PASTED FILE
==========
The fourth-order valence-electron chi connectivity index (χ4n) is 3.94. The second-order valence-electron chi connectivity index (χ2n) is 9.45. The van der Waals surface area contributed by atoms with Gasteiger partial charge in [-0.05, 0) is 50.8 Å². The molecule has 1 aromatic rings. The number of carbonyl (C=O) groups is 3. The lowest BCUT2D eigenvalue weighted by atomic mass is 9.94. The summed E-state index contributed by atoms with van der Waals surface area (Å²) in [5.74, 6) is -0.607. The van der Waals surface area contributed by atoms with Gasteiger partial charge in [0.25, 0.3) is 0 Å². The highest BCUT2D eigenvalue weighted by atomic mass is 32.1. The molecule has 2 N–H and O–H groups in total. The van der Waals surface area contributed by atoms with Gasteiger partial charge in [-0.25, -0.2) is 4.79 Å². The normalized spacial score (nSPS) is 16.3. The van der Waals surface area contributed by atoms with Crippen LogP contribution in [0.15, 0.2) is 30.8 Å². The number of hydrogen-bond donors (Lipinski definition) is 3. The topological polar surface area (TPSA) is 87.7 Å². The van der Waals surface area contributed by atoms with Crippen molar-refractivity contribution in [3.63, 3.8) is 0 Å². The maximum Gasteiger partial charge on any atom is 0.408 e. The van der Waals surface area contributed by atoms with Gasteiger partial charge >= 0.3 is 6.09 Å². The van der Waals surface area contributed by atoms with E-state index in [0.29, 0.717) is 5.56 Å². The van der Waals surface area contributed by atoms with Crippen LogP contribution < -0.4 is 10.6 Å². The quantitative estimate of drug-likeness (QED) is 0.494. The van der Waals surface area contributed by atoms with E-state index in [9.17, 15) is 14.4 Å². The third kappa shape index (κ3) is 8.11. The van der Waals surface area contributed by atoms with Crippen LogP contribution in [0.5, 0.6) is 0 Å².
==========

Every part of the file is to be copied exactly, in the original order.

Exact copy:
The fourth-order valence-electron chi connectivity index (χ4n) is 3.94. The second-order valence-electron chi connectivity index (χ2n) is 9.45. The van der Waals surface area contributed by atoms with Gasteiger partial charge in [-0.05, 0) is 50.8 Å². The molecule has 1 aromatic rings. The number of carbonyl (C=O) groups is 3. The lowest BCUT2D eigenvalue weighted by atomic mass is 9.94. The summed E-state index contributed by atoms with van der Waals surface area (Å²) in [5.74, 6) is -0.607. The van der Waals surface area contributed by atoms with Gasteiger partial charge in [0.25, 0.3) is 0 Å². The highest BCUT2D eigenvalue weighted by atomic mass is 32.1. The molecule has 2 N–H and O–H groups in total. The van der Waals surface area contributed by atoms with Gasteiger partial charge in [-0.25, -0.2) is 4.79 Å². The normalized spacial score (nSPS) is 16.3. The van der Waals surface area contributed by atoms with Crippen LogP contribution in [0.15, 0.2) is 30.8 Å². The number of hydrogen-bond donors (Lipinski definition) is 3. The topological polar surface area (TPSA) is 87.7 Å². The van der Waals surface area contributed by atoms with Crippen molar-refractivity contribution in [3.63, 3.8) is 0 Å². The maximum Gasteiger partial charge on any atom is 0.408 e. The van der Waals surface area contributed by atoms with Gasteiger partial charge >= 0.3 is 6.09 Å². The van der Waals surface area contributed by atoms with E-state index in [0.29, 0.717) is 5.56 Å². The van der Waals surface area contributed by atoms with Crippen LogP contribution < -0.4 is 10.6 Å². The quantitative estimate of drug-likeness (QED) is 0.494. The van der Waals surface area contributed by atoms with E-state index in [9.17, 15) is 14.4 Å². The third kappa shape index (κ3) is 8.11. The van der Waals surface area contributed by atoms with Crippen LogP contribution in [0.5, 0.6) is 0 Å².